Frozen inter-bank lending market drives search for alternative benchmarks

As the initial discussion paper pointed out, “LIBOR is intended to be a representation of unsecured inter-bank term borrowing costs.”   This definition assumes that there is a functioning inter-bank lending market.

However, since the beginning of the financial crisis, the inter-bank lending market has been frozen.

To get around the frozen inter-bank lending market, in his Wall Street Journal column, Daniel Doctoroff, CEO and president of Bloomberg, LP offered a complicated one-off solution.

One potential solution to this problem is to combine two types of inputs to compensate for the diminished volume in loans available for bank reference.

The first input would follow the current Libor approach. The interbank borrowing rate—the numbers they submit—will be transparent. That is, if bank X says it borrowed at rate Y, that submission to Bloomberg would be public. 

The second, supplemental inputs would consist of market-based quotes for credit default swap transactions, corporate bonds, commercial paper and other sources of credit information. Analysis of these sources of information would yield an "indicative" Blibor index.

Another way to get around the frozen inter-bank lending market would be to adopt an alternative benchmark as the basis for the LIBOR interest rate.

As describe in a Bloomberg editorial, the two leading contenders are overnight index swaps and the general collateral repo index.  Both of these contenders are flawed.

Overnight index swaps are contracts based on the so-called federal funds effective rate, which is the interest U.S. banks charge one another on overnight loans. The underlying loans are observable: The Fed records them and publishes a weighted average interest rate every day.

Problem is, banks tend to pull out of the market during times of stress, leaving it too small and too easily skewed to provide a true picture of borrowing costs.... 

In short, overnight index swaps suffer from the same problems as the inter-bank lending market.

The general collateral repo index looks like a better option. It tracks the very large market for repurchase agreements, known as repos, typically overnight loans made against good collateral such as U.S. Treasuries.

The Depository Trust & Clearing Corp. publishes a daily weighted average of the actual interest rates paid on these loans. Aside from being secured by collateral, a large portion of the loans are processed through a central counterparty that protects the system against default by any one participant. These features make the repo market, and especially the part that uses Treasuries as collateral, relatively resilient in times of crisis.

However, this index also has problems.  For starters, it does not represent the interest rate that banks can borrow on an unsecured basis.

Keep in mind that most banks these days tend to package their loans into securities. They then pledge the bundled loans as collateral when they borrow in the repo market.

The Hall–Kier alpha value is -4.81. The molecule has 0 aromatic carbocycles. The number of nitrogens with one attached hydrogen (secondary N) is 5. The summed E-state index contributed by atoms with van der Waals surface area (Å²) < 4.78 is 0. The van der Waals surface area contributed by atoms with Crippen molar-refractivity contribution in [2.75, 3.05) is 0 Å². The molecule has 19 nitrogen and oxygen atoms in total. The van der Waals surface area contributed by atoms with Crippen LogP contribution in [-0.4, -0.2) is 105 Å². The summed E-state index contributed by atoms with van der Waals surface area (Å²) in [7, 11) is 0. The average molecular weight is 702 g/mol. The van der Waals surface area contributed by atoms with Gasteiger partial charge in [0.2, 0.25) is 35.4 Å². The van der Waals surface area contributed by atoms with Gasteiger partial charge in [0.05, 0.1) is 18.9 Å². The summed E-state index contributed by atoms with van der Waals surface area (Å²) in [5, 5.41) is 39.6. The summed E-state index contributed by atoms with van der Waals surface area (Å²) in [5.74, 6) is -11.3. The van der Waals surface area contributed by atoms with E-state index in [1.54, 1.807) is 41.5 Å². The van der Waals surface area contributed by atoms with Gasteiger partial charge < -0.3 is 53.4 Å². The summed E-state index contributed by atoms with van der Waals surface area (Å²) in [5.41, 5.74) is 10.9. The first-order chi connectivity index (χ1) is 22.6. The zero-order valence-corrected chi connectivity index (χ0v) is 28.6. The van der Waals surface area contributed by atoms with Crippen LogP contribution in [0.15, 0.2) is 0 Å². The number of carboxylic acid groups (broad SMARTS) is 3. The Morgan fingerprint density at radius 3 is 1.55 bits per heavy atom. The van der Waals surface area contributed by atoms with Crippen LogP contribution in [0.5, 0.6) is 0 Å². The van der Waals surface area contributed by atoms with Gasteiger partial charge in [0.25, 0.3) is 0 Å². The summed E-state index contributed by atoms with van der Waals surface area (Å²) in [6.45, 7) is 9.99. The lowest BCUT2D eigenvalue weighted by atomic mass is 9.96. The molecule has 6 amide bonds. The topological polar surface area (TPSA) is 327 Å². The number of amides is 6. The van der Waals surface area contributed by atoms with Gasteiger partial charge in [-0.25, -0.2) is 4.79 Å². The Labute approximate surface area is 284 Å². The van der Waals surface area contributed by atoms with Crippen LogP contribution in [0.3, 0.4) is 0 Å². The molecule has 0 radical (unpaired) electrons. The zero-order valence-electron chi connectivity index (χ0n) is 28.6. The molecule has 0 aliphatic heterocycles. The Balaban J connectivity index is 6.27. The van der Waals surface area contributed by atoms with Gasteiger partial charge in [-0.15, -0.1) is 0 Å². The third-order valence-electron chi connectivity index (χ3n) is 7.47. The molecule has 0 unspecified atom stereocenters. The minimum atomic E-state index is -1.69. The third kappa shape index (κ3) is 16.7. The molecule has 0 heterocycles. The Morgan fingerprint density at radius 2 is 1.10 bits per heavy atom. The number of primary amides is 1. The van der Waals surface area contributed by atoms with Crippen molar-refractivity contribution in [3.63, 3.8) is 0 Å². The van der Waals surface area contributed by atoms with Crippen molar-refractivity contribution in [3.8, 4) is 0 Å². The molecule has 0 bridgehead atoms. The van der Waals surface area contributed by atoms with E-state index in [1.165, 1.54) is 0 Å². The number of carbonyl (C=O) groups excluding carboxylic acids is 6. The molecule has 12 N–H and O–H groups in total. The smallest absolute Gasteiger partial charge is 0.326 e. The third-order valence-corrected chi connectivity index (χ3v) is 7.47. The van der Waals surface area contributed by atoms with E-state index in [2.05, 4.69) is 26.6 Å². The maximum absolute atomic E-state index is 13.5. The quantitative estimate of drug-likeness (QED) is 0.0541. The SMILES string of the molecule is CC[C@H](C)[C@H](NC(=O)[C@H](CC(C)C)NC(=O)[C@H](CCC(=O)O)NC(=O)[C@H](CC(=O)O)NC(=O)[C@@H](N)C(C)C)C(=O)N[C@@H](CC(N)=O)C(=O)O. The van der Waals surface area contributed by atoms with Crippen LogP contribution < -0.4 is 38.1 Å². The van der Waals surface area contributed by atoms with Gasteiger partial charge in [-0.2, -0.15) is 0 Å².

The index also has similar problems to the freezing of the inter-bank lending market.  At the beginning of the financial crisis, it was exactly these loan-backed securities that could not be used in the repo market as no one could value the securities.

The initial discussion paper offers several other potential benchmarks and why their flaws make them inappropriate for use as a replacement benchmark for LIBOR. 

For example, treasury bills and the central bank policy rate have nothing to do with the rate on unsecured bank lending and rather are rates that are highly manipulated by monetary policymakers.

Bottom line:  the search for an alternative benchmark to base LIBOR off of reveals that the best solution is to unfreeze and keep unfrozen the inter-bank lending market.

Unfreezing the inter-bank lending market

Why go for the complex or substitute a flawed alternative benchmark for LIBOR when there is a simple solution for unfreezing the inter-bank lending market?

The inter-bank lending market has frozen repeatedly since the beginning of the financial crisis because lending banks do not have the information they need to assess the risk of the borrowing bank.  

Banks are, in the words of the Bank of England’s Andrew Haldane, ‘black boxes’.

But don’t take Mr. Haldane’s or my word that banks do not disclose enough information so that they can be independently assessed.  The US Financial Crisis Inquiry Commission (FCIC) reached the same conclusion.  The FCIC observed that the inter-bank lending market froze because banks could not tell which banks were solvent and which were not.

The result of the lack of disclosure is that banks with deposits to lend do not lend to banks looking to borrow because they cannot independently assess the risk of the borrowing banks and determine the proper amount or price for their unsecured exposure.